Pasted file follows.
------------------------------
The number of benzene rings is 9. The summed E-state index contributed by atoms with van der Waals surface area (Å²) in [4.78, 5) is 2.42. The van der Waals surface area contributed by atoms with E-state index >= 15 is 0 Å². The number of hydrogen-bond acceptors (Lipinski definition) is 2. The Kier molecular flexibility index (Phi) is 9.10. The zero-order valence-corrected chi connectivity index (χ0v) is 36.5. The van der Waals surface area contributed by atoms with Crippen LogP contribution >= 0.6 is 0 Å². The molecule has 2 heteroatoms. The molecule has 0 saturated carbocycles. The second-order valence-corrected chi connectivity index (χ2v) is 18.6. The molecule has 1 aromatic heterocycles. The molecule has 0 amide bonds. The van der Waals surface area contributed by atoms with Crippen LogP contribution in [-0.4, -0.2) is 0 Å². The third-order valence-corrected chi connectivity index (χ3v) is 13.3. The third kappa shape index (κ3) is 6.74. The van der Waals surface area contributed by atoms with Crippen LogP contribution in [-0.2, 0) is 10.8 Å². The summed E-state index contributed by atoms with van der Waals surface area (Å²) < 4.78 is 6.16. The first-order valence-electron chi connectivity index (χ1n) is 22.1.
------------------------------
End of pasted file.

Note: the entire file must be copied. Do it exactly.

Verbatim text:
The number of benzene rings is 9. The summed E-state index contributed by atoms with van der Waals surface area (Å²) in [4.78, 5) is 2.42. The van der Waals surface area contributed by atoms with E-state index >= 15 is 0 Å². The number of hydrogen-bond acceptors (Lipinski definition) is 2. The Kier molecular flexibility index (Phi) is 9.10. The zero-order valence-corrected chi connectivity index (χ0v) is 36.5. The van der Waals surface area contributed by atoms with Crippen LogP contribution >= 0.6 is 0 Å². The molecule has 2 heteroatoms. The molecule has 0 saturated carbocycles. The second-order valence-corrected chi connectivity index (χ2v) is 18.6. The molecule has 1 aromatic heterocycles. The molecule has 0 amide bonds. The van der Waals surface area contributed by atoms with Crippen LogP contribution in [-0.4, -0.2) is 0 Å². The third-order valence-corrected chi connectivity index (χ3v) is 13.3. The third kappa shape index (κ3) is 6.74. The van der Waals surface area contributed by atoms with Crippen LogP contribution in [-0.2, 0) is 10.8 Å². The summed E-state index contributed by atoms with van der Waals surface area (Å²) < 4.78 is 6.16. The first-order valence-electron chi connectivity index (χ1n) is 22.1.